Self-Awareness is extreme productivity, job satisfaction, happiness, & well-being.
Internal & external
Internal Self-Awareness: how well we know ourselves
External Self-Awareness: knowing how others interpret our behaviors and actions, which is often different than what we intend
Research from Harvard University, the Carnegie Foundation, and Stanford Research Center found that 85% of career performance comes from having well-developed self-awareness, soft skills, and people skills. Hard skills, including technical skills and knowledge, only make up 15% of career success.
Tasha Eurich, Organizational Psychologists 5-year study determined that 95% believe they are self-aware, but when measured, only about 10% – 15% are self-aware.
At Brize, we believe this misunderstanding is buoyed by our investment in higher education to acquire the “what” skills for our jobs and careers. Afterall, many of us have spent a minimum 4-years to obtain a college degree.
Four. They can have different names across organizations. At Brize we refer to them as Do, Prioritize, Analyze, & Translate
Different organizations have slightly different names for each. At Brize, we refer to the 4-styles as Harmonizers, Energizers, Introspective, & Captains.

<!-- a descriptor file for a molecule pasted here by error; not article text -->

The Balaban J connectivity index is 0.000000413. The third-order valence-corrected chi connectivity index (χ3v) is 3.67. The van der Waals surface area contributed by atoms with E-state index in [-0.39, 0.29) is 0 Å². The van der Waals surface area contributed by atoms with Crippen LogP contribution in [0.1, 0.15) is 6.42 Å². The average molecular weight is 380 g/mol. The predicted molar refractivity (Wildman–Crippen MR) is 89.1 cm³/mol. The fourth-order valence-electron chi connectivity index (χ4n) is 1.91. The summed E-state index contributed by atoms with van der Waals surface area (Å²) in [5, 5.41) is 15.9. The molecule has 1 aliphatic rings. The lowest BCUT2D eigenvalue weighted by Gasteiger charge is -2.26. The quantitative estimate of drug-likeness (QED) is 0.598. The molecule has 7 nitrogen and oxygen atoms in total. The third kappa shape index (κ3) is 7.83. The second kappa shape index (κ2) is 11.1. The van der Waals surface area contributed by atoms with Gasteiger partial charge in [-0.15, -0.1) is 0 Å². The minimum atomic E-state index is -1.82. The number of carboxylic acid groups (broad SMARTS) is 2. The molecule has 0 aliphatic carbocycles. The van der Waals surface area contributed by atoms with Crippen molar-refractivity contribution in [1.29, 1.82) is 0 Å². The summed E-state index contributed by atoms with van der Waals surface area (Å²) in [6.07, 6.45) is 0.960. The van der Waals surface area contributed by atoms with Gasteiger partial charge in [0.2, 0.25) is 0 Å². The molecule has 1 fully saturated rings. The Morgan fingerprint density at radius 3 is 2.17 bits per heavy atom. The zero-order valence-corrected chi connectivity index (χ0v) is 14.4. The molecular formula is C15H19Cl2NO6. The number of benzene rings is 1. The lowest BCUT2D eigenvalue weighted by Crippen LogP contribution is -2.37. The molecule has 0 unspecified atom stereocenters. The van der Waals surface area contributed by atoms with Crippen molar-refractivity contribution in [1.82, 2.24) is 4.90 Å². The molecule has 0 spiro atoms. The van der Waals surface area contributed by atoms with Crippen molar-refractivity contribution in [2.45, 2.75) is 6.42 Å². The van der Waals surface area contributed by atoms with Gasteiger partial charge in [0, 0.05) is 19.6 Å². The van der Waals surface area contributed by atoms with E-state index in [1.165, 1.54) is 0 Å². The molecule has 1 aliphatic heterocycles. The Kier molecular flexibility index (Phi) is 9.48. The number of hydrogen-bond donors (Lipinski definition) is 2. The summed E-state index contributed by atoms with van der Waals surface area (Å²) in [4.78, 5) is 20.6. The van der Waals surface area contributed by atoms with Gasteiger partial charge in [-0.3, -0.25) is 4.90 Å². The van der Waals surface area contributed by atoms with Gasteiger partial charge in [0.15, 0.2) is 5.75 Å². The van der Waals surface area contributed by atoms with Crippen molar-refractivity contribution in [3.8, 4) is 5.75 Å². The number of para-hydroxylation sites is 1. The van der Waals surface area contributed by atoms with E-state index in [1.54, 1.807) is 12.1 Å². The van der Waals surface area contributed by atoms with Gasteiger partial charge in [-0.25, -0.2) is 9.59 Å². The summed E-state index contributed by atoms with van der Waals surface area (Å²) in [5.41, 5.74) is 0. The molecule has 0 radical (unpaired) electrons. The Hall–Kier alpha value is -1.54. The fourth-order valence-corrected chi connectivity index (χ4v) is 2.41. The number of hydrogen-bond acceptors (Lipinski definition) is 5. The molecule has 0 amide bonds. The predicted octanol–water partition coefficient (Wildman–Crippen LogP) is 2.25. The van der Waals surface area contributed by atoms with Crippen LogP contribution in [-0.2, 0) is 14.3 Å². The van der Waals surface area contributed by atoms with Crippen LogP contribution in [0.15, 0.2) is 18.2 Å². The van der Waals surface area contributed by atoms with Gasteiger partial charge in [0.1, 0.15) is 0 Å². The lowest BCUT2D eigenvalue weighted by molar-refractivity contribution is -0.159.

True. For example. Introspective workstyle individuals can be incorrectly viewed as uncaring about their job or company and can appear to disappear when things get tough. In reality, they may be hyper-sensitive to what they perceive as conflict and will do anything to avoid it. Introspective individuals are typically analytical, so they are not afraid of problem-solving, and actually enjoy it.
False. Confidence is a belief in our abilities to do something. We may not know how to do it initially, but we believe we can figure it out.
Effective communication is a process that starts by preparing in advance. And strong active listening, critical thinking, and problem-solving are invaluable to effective communication. Strong communicators gather and analyze information to form sound ideas and opinions and know their audience to develop how and what to say to ensure they are understood.
The process of sharing information and being a understood starts well before we utter a single word.